Strict liability on the cards for Celtic and Scottish football after rivals disgrace themselves
It’s been a shocking few days for Rangers football club and its supporters. Sadly, it could end up impacting Celtic and the rest of Scottish football.
Police officers have said Saturday’s events in Glasgow involving Rangers fans was the worst violence they had dealt with in 20 years. [STV]
Organisations such as Show Racism The Red Card have condemned the anti-Irish and anti-Catholic hatred on display.
The perpetrators have also been chastised by politicians and authorities extensively over the last few days.
Now, the Scottish Government are again raising the possibility of strict liability being enforced in Scottish football, which could result in Celtic and all other clubs being punished for the actions of supporters, much like in UEFA competitions.
Fines and event points deductions could be on the cards, even if clubs take steps to mitigate the behaviour of their fans.
Justice secretary Humza Yousaf told The Daily Record: “Strict liability has to be considered, no ifs no buts. It’s clearly a matter that has to be discussed and considered.
“What I would say though, having engaged with football clubs right across the Premiership and in the lower divisions over the years, this is a significant problem but not for all clubs. Therefore, actually, most clubs shouldn’t have anything to fear when it comes to strict liability.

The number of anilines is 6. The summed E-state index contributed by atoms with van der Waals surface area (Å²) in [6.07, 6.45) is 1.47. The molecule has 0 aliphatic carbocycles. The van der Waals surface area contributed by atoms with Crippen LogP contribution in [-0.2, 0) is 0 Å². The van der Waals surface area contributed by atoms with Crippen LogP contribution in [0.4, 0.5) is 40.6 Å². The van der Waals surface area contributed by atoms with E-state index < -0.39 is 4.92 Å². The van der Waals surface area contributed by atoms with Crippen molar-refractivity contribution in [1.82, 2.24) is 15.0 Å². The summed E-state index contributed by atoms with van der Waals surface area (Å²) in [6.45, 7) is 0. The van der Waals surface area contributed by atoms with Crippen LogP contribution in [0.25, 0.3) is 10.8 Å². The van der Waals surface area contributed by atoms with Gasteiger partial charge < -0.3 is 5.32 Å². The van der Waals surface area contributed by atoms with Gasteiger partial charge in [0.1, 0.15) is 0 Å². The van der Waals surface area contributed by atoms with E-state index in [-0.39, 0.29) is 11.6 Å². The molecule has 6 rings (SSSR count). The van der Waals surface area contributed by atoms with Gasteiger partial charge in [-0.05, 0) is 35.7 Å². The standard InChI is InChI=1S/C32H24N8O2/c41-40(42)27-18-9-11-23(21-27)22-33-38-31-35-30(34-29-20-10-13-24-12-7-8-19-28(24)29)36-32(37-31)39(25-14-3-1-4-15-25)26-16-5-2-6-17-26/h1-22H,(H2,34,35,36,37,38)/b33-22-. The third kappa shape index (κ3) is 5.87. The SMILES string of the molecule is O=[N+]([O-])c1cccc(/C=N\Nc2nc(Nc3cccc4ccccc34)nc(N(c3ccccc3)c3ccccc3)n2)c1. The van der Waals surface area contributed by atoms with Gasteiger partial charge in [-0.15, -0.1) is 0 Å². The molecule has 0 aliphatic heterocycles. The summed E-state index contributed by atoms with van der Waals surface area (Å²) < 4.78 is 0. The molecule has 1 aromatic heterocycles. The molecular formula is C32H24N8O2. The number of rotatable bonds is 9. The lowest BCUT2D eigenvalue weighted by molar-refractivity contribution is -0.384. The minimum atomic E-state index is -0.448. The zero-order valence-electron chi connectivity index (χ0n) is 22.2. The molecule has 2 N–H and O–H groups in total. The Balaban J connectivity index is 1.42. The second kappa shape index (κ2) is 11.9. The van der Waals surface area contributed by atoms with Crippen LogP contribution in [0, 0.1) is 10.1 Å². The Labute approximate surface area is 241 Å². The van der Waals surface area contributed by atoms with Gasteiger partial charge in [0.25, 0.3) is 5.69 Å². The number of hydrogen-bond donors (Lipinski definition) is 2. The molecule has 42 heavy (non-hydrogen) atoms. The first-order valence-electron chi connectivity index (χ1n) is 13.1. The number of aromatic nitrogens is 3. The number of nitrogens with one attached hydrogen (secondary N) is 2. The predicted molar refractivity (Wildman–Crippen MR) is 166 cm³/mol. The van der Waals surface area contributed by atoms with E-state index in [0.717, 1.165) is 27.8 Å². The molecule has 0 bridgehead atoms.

“So, yes, those conversations will go ahead. It’s just such a shame that it requires that stick. It shouldn’t require that stick to try to get people at football clubs into line here.
“What we want to see from Rangers football club in this instance is really hard action against those fans who engaged in the shameful scenes over the weekend. That means banning them from Ibrox for their entire lives because if that reverberates around other fans, that will probably have more impact than a court fine for example.”
Celtic have in the past been fully opposed to the concept of strict liability. They once officially responded to a Scottish Parliament consultation on the matter.
The club said [Celtic Star]: “Celtic Football Club is fully opposed to the proposal to introduce strict liability for football clubs in Scotland for the behaviour of supporters at football matches.
“While Celtic recognises the importance of the issues raised in the consultation, and does not in any way seek to trivialise, accept or justify the nature and impact of some of the behaviour experienced in Scotland, it believes that those individuals who engage in unacceptable conduct at football matches represent a tiny minority of those that support football in Scotland.”
Critics of strict liability would note that bigotry and sectarianism in Scotland go well beyond the realm of football.
Proponents of the idea would consider it to be an effective way of holding supporters to account for their actions in a way that is meaningful to them.
It’s an issue and debate that looks to now be firmly back on the table for good or ill.
It’s something we’ll dig into, educate ourselves and look to explore on 67 Hail Hail in the coming weeks and months.
In other news, no Bournemouth bonus for Celtic.